With so much going on in the political and policy landscape, it is a good time to ask ‘where are we with respect to the Government’s plans for higher education?’ Below I set out why I think we should expect primary legislation in 2013 and review further developments that are important to keep in mind.
We have still had no formal response to the general ‘White Paper’ and ‘Technical’ consultations from last year (though the government has rejected the proposals in the separate consultation on levying additional tariffs on early loan repayments). The Technical Consultation closed on 27 October 2011. According to the government’s own targets, a formal response should be produced within three months: we are now a month past the appropriate date. This has delayed the further the ‘Winter 2011’ consultation, which was supposed to look at allocations of teaching grant in 2013/14 and further liberalisation of student number controls.
If we look at the published ‘Higher Education Implementation Plan’, we can see another delay. We have seen no detail ‘on how and whether Government will proceed with a monetisation of the Student Loan Book’. (As I suggested in an article last year, I believe the main plans for monetisation through bonds securitised against graduate repayments are unviable – see ‘Into the Shadows’ Research Fortnight 381,14 December 2011.)
Delay to these measures entails delays to drafting the relevant paragraphs in any Bill (for example, ‘monetisation’ would require the creation of a new special purpose vehicle to create the bonds).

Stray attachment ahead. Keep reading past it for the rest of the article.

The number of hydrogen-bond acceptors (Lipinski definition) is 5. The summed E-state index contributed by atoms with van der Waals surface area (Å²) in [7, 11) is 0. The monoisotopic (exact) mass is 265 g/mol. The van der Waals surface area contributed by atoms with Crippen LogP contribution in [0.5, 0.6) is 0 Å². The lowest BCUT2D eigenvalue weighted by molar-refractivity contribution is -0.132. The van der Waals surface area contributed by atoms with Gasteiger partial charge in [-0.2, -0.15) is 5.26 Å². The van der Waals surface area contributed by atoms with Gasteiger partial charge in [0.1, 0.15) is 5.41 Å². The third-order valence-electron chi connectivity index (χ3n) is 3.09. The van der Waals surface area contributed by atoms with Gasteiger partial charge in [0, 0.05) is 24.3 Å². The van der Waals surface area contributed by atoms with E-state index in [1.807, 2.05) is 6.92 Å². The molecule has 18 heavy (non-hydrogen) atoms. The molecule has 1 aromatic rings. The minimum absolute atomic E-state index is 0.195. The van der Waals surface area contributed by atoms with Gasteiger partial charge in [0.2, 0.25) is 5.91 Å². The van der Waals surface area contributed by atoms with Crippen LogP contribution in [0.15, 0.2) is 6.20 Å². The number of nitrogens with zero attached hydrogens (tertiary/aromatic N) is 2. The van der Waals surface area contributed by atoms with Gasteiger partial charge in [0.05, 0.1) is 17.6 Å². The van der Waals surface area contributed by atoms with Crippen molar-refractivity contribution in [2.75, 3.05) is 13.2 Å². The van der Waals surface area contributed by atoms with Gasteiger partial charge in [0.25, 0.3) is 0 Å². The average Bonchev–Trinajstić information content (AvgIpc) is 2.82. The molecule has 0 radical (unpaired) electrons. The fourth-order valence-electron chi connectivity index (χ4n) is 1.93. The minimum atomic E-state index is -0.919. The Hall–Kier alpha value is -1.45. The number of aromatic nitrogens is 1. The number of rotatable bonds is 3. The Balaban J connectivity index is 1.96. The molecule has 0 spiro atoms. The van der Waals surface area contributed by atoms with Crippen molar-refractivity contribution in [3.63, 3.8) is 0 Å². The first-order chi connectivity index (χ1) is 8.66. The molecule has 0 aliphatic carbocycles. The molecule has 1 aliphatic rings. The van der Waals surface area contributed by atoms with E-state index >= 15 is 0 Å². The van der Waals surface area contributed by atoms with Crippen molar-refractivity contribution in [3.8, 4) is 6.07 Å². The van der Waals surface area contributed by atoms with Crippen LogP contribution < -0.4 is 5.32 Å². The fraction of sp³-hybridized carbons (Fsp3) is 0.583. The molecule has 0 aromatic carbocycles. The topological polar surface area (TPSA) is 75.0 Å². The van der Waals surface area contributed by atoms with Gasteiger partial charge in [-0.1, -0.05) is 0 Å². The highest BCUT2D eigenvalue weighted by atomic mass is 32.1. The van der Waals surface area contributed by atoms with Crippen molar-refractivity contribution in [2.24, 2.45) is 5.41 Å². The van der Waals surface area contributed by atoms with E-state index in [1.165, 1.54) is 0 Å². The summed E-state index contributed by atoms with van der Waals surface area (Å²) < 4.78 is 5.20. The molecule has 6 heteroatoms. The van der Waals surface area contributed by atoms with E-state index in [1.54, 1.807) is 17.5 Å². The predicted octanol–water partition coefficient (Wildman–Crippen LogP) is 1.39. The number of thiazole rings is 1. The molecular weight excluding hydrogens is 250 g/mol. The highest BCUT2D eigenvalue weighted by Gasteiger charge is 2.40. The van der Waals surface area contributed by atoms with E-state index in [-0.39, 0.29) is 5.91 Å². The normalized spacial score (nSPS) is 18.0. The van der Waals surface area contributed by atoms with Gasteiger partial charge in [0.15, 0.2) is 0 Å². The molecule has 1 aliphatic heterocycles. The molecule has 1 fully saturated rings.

What’s substantively new since December are the noises about the planned 2012 Higher Education Bill being postponed. Though this has yet to be confirmed officially, the difficulties around the NHS Bill and changes to welfare benefits mean that in the interest of sensible tactics, the Government may choose not to open up another battle, and leave further contentious primary legislation alone at this stage. The junior coalition partners will also be in no rush to return to higher education debates that have been so problematic for them.
Besides this ‘high politics’, there are other indications that the government is engaged in a tactical withdrawal: reculer pour mieux sauter.
First, there must be primary legislation before 2014/15: Hefce need the power to control access to the loan book otherwise they will have no ability to control student numbers at that point. New powers mean new primary legislation. (Hefce controls grants, the purse strings exact compliance; from 2014/15, many institutions will be receiving no grant and hence have no reason to heed ‘core’ allocations). The Implementation Plan reads: “In 2012: Legislate to allow HEFCE the power to attach conditions to the receipt of grant and access to student loan funding, and to monitor institutions to ensure financial stability, and intervene if necessary.”
1. The government has commissioned a survey of private providers offering higher education in the UK. The relevant tender was only published over the Christmas break. I suggest that this survey will be purely instrumental – designed to produce evidence that can rebut the successful campaigning against for-profits and sub-prime degrees, which has often been conducted through comparisons with the failures of the US market. Can the government find the ‘good news’ about how this sector works in the UK?
2. The Cabinet Office has announced a comprehensive review of the 2006 Charities Act and consultation which will close on 16 April 2012. Lord Hodgson, the conservative peer leading the review, has a background in finance and securities. He is seeking evidence on several topics including ‘exempt charities’, public benefit, and ‘mergers, restructuring and winding up’. These have particular relevance for English universities. Most interesting is the call for evidence on ‘organisational forms’. Within that document we find the following paragraph relating to charities with statutory and royal charters, a category which covers almost all English universities :